US Army Corps of Engineers
Engineer Research and Development Center

Business with Us

Redirecting...

Technical Assistance Agreements

Description

Under Technical Assistance Agreements (TAAs), ERDC laboratories may provide technical assistance on a nonexclusive basis to assist United States firms that are competing for or have been awarded a contract for planning, designing or constructing a project outside the United States. TAAs must be coordinated with the U.S. embassy where the project is located and with the appropriate Army element responsible for the region.

Authority

TAAs are authorized by 33 USC 2323. The law authorizes the Secretary of the Army (with delegation down to the laboratory director) to enter into TAAs with U.S. firms in support of overseas work.

When a TAA is Appropriate

Technical assistance includes studies, evaluations, designs, computer and physical modeling and testing, and other engineering and scientific functions for which USACE is uniquely equipped, trained and authorized by law to perform. TAAs do not require technical collaboration by the partner, otherwise a Cooperative Research and Development Agreement (CRADA) would be more appropriate. The assistance is more than mere testing, otherwise a Testing Services Agreement would be more appropriate. In many instances, the assistance provided could be done through either a TAA or a CRADA. The advantage of a TAA is that it does not require the waiting period for Army review. The firm must certify that assistance is not otherwise reasonably and expeditiously available from a private sector source and must agree to hold and save the U.S. free from any damages due to any such research and development assistance. Work may not be initiated prior to receipt of funds sufficient to cover the cost of the estimate or at least an initial increment based upon an approved payment schedule that ensures funds are deposited prior to work being performed.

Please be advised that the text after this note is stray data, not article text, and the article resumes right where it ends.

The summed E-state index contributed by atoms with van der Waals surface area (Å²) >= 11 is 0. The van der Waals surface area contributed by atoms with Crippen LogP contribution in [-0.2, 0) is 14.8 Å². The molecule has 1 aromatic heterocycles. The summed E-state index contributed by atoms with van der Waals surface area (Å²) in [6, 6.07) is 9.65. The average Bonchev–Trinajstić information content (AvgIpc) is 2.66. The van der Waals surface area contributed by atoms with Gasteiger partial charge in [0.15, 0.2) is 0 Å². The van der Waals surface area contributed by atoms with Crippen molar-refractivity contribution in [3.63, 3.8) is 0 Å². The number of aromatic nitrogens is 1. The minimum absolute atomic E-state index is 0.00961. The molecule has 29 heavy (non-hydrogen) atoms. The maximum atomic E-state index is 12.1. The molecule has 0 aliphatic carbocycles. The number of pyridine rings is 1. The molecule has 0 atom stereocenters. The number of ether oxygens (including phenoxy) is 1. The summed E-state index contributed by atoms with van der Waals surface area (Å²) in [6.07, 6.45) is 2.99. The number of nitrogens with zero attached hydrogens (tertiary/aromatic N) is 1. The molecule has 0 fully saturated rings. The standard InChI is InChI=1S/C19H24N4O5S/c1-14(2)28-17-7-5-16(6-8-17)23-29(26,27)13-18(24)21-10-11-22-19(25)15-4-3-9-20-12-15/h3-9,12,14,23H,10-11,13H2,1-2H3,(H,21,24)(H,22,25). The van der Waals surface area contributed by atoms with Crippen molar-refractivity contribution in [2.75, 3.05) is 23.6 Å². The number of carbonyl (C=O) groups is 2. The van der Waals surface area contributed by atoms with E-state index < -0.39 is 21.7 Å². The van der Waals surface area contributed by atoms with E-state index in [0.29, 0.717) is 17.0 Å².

Who May Participate in a TAA

  • Private industry (U.S.)

The participating firm must be established under the laws of the U.S. with its principal place of business in the U.S. and it must be competing for, or have already been awarded, a contract for the planning, design or construction of a project outside the U.S. If the partner is a member of a joint venture with foreign firms, the laboratory may support the U.S. firm, but the terms, conditions and responsibilities in the TAA are not assignable to the foreign joint venture firms. If more than one firm requests assistance on the same project, the laboratory must provide the same level of assistance to all such firms.